PEO adopts moderate wage policy

In the context of the global economic and financial crisis and its effects on the Cyprus economy, and on employment in particular, the Pancyprian Federation of Labour (PEO) decided to adopt a moderate policy regarding demands for pay increases during the new round of collective bargaining expected to begin in early 2010. The Cyprus Workers’ Confederation supports PEO’s wage policy, albeit highlighting that the income of low-wage earners should be boosted.

On 28 November 2009, the General Council of the Pancyprian Federation of Labour (Παγκύπρια Εργατική Ομοσπονδία, PEO) publicised the policy that it is going to pursue with a view to renewing the collective labour agreements expiring at the end of 2009 or the beginning of 2010.

Collective agreements affected

As far as the exact number of agreements is concerned, based on the available data provided by PEO itself, 178 collective agreements are concluded at sectoral and company level. These agreements cover 43,855 workers, the vast majority of whom are employed in economic sectors and enterprises that operate on a national scale. The most important of these agreements involve the hourly wages of state, municipal and semi-state employees; others include sectoral agreements in the metalworking industry (CY0706029I), the collective agreement for recreation centres and the agreements in soft drinks companies and citrus fruit processing plants.

Union’s policy change

In contrast with the policy over the past two years, in which trade unions’ pay demands exceeded the productivity rate (CY0712019I), PEO assessed the course of the Cyprus economy as a whole and decided to return to a more moderate position. When highlighting the reasons for adopting a responsibly restrained policy, as PEO states in its announcement, it cited:

  • specific conditions created by the global financial crisis and more particularly the reduced rate of economic growth, with an estimated growth of -0.5% for 2009;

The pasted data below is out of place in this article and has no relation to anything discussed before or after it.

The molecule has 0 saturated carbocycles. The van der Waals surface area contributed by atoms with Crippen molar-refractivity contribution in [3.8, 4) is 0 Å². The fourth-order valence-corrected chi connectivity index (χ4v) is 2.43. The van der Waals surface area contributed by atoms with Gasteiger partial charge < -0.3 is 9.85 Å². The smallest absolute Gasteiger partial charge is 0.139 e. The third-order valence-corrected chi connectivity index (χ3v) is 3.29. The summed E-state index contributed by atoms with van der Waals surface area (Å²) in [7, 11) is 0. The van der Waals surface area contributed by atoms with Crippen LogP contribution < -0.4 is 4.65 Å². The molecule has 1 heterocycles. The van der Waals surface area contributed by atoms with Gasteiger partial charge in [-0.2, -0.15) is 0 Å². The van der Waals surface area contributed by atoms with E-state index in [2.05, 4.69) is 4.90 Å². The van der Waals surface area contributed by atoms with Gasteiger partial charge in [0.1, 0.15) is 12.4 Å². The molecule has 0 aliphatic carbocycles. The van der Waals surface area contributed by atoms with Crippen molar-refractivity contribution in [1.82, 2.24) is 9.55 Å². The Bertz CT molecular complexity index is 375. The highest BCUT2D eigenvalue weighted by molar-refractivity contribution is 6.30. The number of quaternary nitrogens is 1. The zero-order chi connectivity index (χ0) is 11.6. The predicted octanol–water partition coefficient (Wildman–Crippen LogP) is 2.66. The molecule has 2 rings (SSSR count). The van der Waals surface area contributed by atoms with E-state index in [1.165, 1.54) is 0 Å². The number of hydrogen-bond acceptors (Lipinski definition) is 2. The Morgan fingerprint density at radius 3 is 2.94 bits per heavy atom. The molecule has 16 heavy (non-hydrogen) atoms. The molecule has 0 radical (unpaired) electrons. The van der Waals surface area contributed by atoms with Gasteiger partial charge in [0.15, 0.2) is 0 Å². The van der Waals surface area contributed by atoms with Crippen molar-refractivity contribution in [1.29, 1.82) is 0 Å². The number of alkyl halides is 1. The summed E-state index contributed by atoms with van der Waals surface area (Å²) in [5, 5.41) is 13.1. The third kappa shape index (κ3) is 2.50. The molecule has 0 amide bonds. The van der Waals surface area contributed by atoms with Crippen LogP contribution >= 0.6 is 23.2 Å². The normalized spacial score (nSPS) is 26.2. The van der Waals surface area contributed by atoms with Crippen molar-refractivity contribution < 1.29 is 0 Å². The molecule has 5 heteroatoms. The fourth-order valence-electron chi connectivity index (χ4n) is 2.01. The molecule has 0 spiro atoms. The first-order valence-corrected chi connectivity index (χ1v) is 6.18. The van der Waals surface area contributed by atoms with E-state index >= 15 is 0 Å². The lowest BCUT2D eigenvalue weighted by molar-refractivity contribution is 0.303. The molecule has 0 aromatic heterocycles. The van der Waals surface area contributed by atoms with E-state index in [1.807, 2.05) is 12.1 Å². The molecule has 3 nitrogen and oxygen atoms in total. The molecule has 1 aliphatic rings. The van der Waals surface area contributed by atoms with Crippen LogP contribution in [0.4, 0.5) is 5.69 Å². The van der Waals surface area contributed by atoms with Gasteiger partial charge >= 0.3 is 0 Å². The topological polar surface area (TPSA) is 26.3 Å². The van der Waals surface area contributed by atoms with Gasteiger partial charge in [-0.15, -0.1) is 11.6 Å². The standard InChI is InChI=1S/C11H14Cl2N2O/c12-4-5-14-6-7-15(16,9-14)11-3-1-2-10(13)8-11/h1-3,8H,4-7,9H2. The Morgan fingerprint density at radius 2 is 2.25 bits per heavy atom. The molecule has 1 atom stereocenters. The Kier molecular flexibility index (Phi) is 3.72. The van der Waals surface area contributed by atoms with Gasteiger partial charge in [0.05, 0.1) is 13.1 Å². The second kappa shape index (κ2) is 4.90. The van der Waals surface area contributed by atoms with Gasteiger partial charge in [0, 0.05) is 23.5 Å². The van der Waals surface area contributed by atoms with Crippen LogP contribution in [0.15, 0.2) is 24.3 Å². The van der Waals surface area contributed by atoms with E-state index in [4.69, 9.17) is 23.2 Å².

• an unemployment rate which skyrocketed to almost 6% in September 2009 (CY0912019I);
  • the sudden reduction in state revenues;
  • a higher fiscal deficit and public debt.

In this context, although PEO’s priorities include protecting jobs as well as ensuring that collective agreements and labour legislation are enforced, it points out that the renewal of collective agreements should be achieved in a fair and reasonable manner so that workers are not left to bear the entire burden of the economic and financial crisis.

New policy targets

As far as the basic characteristics of the new policy are concerned, apart from the fundamental guideline for demanding basic increases in line with the average productivity rate over the past three years, PEO decided to pursue the following targets:

  • set minimum starting wages of new labour market entrants according to an evaluation of the various professions and occupations;
  • increase minimum starting wages so that they do not lag behind across-the-board pay increases;
  • promote across-the-board wage increases for the purpose of supporting people on low pay;
  • eliminate inequalities between men and women.

Addressing low pay

The positions of the Cyprus Workers’ Confederation (Συνομοσπονδία Εργαζομένων Κύπρου, SEK) made public on 10 December 2009 appear to be part of the same framework. More specifically, apart from setting basic wage increases at the national rate of productivity over the past three years, which according to SEK’s estimates has fluctuated at about 1.5%, SEK agrees that particular importance should be attached to boosting the incomes of people on low pay rates. Rejecting all scenarios for zero wage increases, SEK emphasises that the workers’ demands are fair and reasonable. Furthermore, the confederation considers that these demands do not threaten the robustness of the economy or public finances, particularly in light of the fact that during the second half of 2009 important increases took place in the prices of essential goods, workers received lower cost of living increases and paid higher contributions to the Social Insurance Fund.

Eva Soumeli, Cyprus Institute of Labour (INEK/PEO)

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